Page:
Director / Cinematographer / Colorist

Insider Knowledge - A better way to grade Ursa Mini CinemaDNGs

Here comes another one...

Finally finished the second tutorial in the Insider Knowledge series. This time I turn my attention the Ursa Mini. And I show you how to bypass the not so great BMD Film Log start point when working with CinemaDNG files inside Resolve. I show you how to get access to the full dynamic range, richer colours throughout the full range and all in a curve thats a lot nicer to grade than BMD Film.


CaptainHook from Blackmagic Design has been in touch with a few corrections. First of all the BMD 4.6k Film curve is actually able to hold all of the dynamic range of the sensor. It just stores the brightest highlights beyond the standard range. This is so that the image occupies the full range of code values, making use of all the available bits in the container. This is actually smart for formats such as 10bit Prores 422HQ and even 12bit Prores 4444 as the Ursa Mini records. It's not something you would normally see in raw formats as raw gets decoded into a much higher precision 32bit float space, so distributing the data the way this curve does is unnecessary. Keeping the curve consistent between Prores and raw is likely the reason it behaves this way.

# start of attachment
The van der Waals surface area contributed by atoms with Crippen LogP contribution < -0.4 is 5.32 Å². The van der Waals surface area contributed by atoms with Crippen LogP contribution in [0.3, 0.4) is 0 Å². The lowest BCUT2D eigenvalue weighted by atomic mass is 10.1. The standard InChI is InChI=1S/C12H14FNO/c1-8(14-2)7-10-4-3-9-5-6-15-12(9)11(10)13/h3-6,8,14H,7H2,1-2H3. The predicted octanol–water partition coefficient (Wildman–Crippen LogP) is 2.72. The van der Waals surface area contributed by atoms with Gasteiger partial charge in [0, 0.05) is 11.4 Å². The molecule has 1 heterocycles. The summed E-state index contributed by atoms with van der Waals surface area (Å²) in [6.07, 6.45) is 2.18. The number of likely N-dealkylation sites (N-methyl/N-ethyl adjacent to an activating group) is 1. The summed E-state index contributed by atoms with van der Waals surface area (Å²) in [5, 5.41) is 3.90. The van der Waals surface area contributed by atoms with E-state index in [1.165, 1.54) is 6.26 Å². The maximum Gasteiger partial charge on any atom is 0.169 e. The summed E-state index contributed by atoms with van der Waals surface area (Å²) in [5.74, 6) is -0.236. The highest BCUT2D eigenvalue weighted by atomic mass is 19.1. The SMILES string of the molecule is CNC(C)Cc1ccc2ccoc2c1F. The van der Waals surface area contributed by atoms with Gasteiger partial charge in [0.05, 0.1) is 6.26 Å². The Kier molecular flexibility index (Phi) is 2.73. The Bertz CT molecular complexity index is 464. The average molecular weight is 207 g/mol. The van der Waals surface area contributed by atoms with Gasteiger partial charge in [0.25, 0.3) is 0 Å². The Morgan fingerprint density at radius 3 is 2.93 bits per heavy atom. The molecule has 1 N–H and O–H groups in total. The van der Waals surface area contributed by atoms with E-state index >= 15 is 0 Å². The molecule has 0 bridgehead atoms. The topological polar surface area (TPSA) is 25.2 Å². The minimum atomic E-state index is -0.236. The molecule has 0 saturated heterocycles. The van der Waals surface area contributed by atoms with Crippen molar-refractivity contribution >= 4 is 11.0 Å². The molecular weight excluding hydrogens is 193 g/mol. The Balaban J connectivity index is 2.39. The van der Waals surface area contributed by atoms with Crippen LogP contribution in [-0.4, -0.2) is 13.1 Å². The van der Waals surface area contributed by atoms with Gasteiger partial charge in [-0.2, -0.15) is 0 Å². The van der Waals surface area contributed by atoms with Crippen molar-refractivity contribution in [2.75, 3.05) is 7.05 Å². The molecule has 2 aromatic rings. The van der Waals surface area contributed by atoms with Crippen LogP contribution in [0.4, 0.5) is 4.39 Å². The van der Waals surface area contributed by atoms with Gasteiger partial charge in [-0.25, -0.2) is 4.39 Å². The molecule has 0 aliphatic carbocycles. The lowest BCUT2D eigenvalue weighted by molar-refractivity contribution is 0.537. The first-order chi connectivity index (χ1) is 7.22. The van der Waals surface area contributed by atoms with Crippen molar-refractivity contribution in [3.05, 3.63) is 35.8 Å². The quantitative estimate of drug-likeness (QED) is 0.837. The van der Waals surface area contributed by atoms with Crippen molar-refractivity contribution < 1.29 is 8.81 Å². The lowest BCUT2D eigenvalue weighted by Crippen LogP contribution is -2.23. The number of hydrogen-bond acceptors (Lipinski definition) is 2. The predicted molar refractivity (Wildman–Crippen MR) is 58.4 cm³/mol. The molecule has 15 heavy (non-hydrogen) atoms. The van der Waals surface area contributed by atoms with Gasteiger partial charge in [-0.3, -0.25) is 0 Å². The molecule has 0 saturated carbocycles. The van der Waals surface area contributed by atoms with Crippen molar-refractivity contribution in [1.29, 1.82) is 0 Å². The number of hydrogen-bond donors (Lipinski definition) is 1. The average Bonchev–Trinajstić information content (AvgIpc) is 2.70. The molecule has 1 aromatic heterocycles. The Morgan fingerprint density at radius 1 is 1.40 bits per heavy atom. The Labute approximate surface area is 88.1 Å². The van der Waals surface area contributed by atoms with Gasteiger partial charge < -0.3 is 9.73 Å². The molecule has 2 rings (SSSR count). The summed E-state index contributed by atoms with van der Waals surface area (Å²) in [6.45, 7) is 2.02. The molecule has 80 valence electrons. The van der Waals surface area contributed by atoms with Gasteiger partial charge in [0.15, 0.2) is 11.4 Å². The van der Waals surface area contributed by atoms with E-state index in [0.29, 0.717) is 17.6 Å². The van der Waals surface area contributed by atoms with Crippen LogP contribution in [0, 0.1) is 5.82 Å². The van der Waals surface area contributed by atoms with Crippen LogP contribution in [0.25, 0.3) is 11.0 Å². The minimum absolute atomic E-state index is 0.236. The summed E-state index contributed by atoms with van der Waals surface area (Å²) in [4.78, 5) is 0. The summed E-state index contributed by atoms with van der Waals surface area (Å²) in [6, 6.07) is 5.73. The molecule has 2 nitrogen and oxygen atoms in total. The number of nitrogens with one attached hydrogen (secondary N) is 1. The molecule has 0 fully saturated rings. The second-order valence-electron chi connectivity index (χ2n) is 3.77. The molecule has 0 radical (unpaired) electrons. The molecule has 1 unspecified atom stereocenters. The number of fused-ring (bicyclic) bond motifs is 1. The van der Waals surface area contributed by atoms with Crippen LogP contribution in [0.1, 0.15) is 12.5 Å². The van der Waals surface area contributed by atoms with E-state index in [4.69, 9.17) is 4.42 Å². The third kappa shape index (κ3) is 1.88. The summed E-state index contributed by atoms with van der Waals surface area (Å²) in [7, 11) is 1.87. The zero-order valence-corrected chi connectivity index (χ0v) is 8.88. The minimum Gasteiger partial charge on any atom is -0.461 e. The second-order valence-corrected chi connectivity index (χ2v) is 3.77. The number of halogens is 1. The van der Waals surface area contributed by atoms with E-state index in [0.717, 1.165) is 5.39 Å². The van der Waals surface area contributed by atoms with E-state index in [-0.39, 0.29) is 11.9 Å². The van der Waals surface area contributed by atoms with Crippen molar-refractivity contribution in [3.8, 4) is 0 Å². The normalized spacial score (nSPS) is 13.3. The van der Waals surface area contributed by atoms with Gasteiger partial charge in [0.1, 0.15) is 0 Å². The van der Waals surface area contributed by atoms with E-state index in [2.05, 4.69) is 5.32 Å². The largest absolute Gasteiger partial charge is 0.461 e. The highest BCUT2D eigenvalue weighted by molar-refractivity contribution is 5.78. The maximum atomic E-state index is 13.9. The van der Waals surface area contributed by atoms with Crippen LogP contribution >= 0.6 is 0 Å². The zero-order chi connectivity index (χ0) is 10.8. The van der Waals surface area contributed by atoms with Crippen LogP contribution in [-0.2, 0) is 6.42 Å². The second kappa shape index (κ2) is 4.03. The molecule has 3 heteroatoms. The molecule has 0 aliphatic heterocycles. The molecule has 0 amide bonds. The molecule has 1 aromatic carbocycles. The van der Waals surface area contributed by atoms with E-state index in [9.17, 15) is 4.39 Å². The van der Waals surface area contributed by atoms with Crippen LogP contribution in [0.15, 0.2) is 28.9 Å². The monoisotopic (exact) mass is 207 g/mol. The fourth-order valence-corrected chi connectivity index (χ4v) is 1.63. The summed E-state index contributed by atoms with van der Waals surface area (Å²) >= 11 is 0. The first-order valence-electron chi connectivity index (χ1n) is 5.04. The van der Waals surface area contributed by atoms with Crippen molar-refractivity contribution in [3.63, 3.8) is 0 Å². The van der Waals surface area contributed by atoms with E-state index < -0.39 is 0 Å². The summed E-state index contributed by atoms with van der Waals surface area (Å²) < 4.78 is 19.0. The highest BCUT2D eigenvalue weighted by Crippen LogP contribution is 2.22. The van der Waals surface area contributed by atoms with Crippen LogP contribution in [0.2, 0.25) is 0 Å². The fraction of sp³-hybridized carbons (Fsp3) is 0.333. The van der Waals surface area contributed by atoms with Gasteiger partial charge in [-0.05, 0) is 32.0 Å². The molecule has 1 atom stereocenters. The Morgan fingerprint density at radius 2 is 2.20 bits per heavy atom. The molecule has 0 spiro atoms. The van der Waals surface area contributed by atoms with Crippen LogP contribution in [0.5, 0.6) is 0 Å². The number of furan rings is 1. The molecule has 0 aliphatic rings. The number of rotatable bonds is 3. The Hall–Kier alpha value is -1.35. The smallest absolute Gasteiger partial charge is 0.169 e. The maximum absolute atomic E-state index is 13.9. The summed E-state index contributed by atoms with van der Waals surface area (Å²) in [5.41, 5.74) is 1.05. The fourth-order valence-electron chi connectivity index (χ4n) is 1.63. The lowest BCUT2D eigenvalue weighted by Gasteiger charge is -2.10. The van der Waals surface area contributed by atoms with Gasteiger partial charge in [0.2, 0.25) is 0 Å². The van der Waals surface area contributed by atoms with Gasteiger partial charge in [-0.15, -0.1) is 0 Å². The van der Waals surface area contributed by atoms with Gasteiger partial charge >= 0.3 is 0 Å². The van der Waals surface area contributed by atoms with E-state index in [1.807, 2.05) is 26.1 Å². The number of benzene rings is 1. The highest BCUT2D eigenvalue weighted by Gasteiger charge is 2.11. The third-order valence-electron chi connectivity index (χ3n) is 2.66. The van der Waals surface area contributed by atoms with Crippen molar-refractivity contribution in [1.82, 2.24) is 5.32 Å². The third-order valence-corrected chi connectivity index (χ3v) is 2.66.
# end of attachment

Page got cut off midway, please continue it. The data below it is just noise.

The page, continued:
The saturation issue is apparently a bug in the way Resolve interprets the old pre V3 colour science. Apparently no one who has downloaded and worked with this footage or shot their own pre V3 footage noticed or reported it. It should be fixed with the current V3 colour science.

Juan Melara9 Comments